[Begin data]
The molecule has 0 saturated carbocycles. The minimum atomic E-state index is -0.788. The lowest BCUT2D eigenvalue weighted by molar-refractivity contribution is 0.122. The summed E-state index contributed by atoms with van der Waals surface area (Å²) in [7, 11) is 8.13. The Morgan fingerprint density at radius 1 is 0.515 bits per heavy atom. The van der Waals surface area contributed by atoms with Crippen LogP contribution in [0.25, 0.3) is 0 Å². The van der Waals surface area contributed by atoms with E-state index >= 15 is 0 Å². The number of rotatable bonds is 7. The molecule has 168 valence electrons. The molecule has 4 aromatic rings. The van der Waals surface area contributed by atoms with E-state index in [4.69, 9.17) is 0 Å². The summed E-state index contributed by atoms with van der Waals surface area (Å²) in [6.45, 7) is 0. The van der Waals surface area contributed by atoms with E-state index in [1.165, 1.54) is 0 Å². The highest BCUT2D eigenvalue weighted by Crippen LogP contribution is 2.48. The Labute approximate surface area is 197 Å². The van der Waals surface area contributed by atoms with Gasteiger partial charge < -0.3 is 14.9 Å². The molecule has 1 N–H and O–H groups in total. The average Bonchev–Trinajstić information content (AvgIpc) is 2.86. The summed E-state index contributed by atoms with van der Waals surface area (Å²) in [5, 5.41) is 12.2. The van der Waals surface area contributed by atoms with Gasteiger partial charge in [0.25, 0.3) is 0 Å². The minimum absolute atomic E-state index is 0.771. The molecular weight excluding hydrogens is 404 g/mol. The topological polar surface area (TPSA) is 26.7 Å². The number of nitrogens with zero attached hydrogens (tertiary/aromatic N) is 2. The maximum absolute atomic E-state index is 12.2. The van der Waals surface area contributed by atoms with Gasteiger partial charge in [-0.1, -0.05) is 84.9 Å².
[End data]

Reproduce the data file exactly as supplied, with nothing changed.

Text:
The molecule has 0 saturated carbocycles. The minimum atomic E-state index is -0.788. The lowest BCUT2D eigenvalue weighted by molar-refractivity contribution is 0.122. The summed E-state index contributed by atoms with van der Waals surface area (Å²) in [7, 11) is 8.13. The Morgan fingerprint density at radius 1 is 0.515 bits per heavy atom. The van der Waals surface area contributed by atoms with Crippen LogP contribution in [0.25, 0.3) is 0 Å². The van der Waals surface area contributed by atoms with E-state index >= 15 is 0 Å². The number of rotatable bonds is 7. The molecule has 168 valence electrons. The molecule has 4 aromatic rings. The van der Waals surface area contributed by atoms with E-state index in [4.69, 9.17) is 0 Å². The summed E-state index contributed by atoms with van der Waals surface area (Å²) in [6.45, 7) is 0. The van der Waals surface area contributed by atoms with E-state index in [1.165, 1.54) is 0 Å². The highest BCUT2D eigenvalue weighted by Crippen LogP contribution is 2.48. The Labute approximate surface area is 197 Å². The van der Waals surface area contributed by atoms with Gasteiger partial charge < -0.3 is 14.9 Å². The molecule has 1 N–H and O–H groups in total. The average Bonchev–Trinajstić information content (AvgIpc) is 2.86. The summed E-state index contributed by atoms with van der Waals surface area (Å²) in [5, 5.41) is 12.2. The van der Waals surface area contributed by atoms with Gasteiger partial charge in [0.25, 0.3) is 0 Å². The minimum absolute atomic E-state index is 0.771. The molecular weight excluding hydrogens is 404 g/mol. The topological polar surface area (TPSA) is 26.7 Å². The number of nitrogens with zero attached hydrogens (tertiary/aromatic N) is 2. The maximum absolute atomic E-state index is 12.2. The van der Waals surface area contributed by atoms with Gasteiger partial charge in [-0.1, -0.05) is 84.9 Å².